Billy Hamilton’s Stolen Slugging Percentage

Billy Hamilton’s Stolen Slugging Percentage

Since his promotion to the Major Leagues in 2013, there is no player potentially more exciting than Billy Hamilton. Considered the fastest man in baseball, Hamilton appears able to steal bases at will, embarrassing even the likes of the mighty Yadier Molina. However, the key word regarding Hamilton has always been “potentially,” for Hamilton also has struggled mightily to get on base, and as the cliché goes, “you can’t steal first base.” Most observers have argued that if he can just achieve a .300 On-Base Percentage, he would be a force in the lineup. Happily, Hamilton has recently turned a corner and raised his OBP to a respectable .323 (through 8/21), and in doing so, we’ve seen stolen bases by the bushel.

Billy Hamilton

Faster than a speeding bullet…

Why is it, however, that even a .300 OBP would be sufficient for a good season from Hamilton? For most players, a .300 OBP wouldn’t be anything special, and would actually reflect a pretty average hitter. The obvious reason is that once Hamilton gets on first, he has a much better chance of getting to 2nd, or even 3rd, under his own power by stealing bases. And of course, he can more easily advance on the bases than just about any other player. In fact, one of the exciting things about watching Hamilton on base is to see him advance on plays you’ve never seen a player advance before. But is there a simple way to see at a glance how much Hamilton’s stolen bases improve his overall offense? One way to do it would be what I would call his “Stolen Slugging Percentage.”

Adding Up Bases

First, let’s be clear on what Slugging Percentage is. It’s a pretty simple stat: you take the total bases that a player’s hits produce (single=1, double=2, triple=3, and home run=4), and divide by his at-bats. So if a player is 30-for-100 with 30 singles, his batting average and Slugging Percentage are the same: .300. If he hits 15 singles and 15 doubles, his batting average stays the same, but his slugging percentage rises to .450 (15 singles x 1 + 15 doubles x 2 / 100). It is a quick and easy way to show that doubles are better than singles, triples are better than doubles, and chicks dig the long ball.

Slugging Percentage is admittedly a blunt instrument, for it says that a double is exactly twice as valuable as a single, a home run is exactly 4 times more valuable than a single, etc. Studies have shown that this isn’t completely accurate (for example, when calculating WAR, home runs are not valued as 4 times a single, but instead approximately 2.38 times more valuable). However, Slugging Percentage gives a general idea of a player’s ability to rack up bases while at the plate.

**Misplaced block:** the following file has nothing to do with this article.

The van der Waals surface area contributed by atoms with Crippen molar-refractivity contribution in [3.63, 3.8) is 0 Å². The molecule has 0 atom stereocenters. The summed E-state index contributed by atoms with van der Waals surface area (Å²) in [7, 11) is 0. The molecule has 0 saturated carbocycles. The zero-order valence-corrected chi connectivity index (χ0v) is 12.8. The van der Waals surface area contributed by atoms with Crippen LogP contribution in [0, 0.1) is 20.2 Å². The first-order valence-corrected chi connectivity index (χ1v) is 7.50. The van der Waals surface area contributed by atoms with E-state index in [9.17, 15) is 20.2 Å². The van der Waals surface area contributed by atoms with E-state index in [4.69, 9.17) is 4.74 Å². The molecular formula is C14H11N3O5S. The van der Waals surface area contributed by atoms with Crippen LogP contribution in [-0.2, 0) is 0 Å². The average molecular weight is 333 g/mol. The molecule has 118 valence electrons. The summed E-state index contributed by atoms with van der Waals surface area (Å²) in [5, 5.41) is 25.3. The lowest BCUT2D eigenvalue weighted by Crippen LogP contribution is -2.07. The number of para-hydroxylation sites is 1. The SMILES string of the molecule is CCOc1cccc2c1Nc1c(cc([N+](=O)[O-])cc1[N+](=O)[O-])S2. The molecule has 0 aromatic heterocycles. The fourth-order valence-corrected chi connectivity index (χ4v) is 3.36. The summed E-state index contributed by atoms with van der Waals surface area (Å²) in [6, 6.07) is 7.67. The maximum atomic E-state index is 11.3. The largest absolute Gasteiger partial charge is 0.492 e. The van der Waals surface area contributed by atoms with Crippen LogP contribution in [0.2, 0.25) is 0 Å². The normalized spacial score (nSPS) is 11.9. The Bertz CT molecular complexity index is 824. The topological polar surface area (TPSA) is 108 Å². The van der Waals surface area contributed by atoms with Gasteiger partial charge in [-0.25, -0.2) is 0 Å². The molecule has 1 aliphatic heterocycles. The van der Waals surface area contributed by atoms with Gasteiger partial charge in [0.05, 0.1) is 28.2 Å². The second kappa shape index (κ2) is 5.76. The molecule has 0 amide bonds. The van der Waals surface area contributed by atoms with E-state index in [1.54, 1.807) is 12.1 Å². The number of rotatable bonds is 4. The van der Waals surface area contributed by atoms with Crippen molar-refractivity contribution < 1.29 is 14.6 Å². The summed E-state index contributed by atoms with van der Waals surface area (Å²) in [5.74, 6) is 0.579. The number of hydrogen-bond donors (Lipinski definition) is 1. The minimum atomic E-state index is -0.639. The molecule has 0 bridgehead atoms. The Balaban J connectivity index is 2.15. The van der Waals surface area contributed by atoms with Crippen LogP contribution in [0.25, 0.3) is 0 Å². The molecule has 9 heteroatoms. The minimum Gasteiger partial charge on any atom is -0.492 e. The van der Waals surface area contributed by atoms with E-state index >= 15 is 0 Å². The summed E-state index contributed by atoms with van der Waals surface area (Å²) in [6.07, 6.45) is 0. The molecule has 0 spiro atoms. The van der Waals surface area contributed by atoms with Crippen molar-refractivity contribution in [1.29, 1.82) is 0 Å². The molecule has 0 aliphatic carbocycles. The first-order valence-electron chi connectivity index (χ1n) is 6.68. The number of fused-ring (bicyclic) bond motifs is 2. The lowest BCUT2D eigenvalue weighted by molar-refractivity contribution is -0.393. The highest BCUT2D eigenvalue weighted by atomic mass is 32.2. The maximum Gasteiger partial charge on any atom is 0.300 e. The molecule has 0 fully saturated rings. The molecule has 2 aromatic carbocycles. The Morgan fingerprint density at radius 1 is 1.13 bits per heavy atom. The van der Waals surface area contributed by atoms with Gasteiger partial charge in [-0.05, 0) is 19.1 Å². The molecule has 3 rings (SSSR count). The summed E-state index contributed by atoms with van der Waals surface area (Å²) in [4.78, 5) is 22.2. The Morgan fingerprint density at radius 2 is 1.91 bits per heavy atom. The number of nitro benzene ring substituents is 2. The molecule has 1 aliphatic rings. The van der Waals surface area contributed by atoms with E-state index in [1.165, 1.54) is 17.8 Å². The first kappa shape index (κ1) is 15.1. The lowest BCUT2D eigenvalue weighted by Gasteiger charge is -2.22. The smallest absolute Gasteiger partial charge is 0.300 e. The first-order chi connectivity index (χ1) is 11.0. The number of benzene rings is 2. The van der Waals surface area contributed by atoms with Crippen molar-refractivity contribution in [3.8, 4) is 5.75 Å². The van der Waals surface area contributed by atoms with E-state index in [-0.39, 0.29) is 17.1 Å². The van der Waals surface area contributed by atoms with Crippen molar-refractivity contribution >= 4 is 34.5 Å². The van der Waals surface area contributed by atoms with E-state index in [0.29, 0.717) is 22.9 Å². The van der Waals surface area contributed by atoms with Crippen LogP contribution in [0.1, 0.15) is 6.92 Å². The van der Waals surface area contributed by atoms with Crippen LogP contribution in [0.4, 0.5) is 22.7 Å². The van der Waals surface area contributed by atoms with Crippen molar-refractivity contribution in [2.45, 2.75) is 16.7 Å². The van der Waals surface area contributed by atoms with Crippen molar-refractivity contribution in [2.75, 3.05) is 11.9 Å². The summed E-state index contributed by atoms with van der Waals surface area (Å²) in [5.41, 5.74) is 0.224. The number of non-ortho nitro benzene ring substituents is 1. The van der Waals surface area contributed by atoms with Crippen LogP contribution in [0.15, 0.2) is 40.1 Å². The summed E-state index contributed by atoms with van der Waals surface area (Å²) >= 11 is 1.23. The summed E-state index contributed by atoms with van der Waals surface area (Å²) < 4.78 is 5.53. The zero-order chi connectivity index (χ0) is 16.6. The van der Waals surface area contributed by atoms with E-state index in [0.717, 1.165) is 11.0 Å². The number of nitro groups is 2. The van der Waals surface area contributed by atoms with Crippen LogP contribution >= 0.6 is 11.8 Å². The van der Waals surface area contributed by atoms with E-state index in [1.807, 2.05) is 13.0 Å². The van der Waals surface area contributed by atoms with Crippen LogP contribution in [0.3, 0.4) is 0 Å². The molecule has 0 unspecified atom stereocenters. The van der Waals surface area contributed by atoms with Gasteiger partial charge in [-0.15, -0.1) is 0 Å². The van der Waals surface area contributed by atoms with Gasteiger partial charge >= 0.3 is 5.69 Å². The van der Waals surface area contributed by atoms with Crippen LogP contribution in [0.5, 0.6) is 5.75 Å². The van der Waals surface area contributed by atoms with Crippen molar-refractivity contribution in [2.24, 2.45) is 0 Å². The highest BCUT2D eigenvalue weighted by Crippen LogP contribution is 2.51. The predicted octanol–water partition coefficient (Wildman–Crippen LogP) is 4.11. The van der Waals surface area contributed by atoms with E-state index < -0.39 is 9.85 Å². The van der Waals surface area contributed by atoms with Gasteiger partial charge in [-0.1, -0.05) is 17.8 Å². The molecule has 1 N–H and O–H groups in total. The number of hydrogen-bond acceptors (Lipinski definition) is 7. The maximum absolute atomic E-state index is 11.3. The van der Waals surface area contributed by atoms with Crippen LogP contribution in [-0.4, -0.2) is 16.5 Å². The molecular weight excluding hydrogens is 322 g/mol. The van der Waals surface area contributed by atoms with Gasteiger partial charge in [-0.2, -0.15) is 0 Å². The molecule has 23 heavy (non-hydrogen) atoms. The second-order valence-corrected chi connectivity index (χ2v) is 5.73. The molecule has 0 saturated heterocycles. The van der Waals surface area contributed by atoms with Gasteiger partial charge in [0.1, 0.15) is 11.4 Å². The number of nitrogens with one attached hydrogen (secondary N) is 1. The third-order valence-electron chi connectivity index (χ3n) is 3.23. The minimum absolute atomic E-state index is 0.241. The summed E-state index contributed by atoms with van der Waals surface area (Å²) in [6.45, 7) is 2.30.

A Base is a Base is a Base

Knowing that Slugging Percentage uses total bases, I wondered what would Billy Hamilton’s Slugging Percentage be if his stolen bases were included in his total bases? In other words, if Hamilton hits a single, then stole second, in many ways this would equivalent to him hitting a double (but not exactly equivalent – a double with a man on first can be very different than a single with a man on first). Currently, Hamilton’s stats look like this (through 8/21):

At-bats Total Bases Slugging Percentage (TB/AB)
363 130 .358

In other words, no one would confuse Billy Hamilton for Giancarlo Stanton.

However, let’s look at what happens when we add Hamilton’s stolen bases to the total bases. First, we should decide which stolen bases we should include. For example, if Hamilton hits into a fielder’s choice, then steals 2nd, should we include that as another base? How about if he walks, then steals? Should that be counted as well? Here is a breakdown of his stolen bases by scenario:

Stolen Base After Hit Stolen Base After Walk Other
35 15 3 (two after fielder’s choice, one while pitch running)

In the end, I decided to only count those stolen bases that occurred after a hit or a walk. Why? Because I can. Since this is a made-up stat, I can make it up anyway I want. I figured that if Hamilton got on base by some skill of his own, I would add any of those stolen bases to his total bases.

Now let’s update Hamilton’s “Stolen Slugging Percentage:”

At-bats Total Bases plus stolen bases Stolen Slugging Percentage
363 180 (130+35+15) .496

A .496 Slugging Percentage – now that looks respectable! For comparison, let’s see who this year has a .496 Slugging Percentage…

Not Billy Hamilton

Destroyer of balls…Giancarlo Stanton

That’s right, the Home Run Derby Champion Giancarlo Stanton has a .496 Slugging Percentage. Perhaps someone could confuse Billy Hamilton for Giancarlo Stanton after all! And since Stanton has zero stolen bases this year, his “Stolen Slugging Percentage” would remain at .496. (Admittedly, Stanton, other than hitting 4,000 home runs in the Home Run Derby, has had a down year).

Billy Hamilton: Master Thief

My conclusion: Billy Hamilton is exactly the same type of hitter as Giancarlo Stanton. Okay, maybe not. But his ability to steal bases adds tremendous value to his overall offense, so that even a relatively average OBP can result in significant value for his team.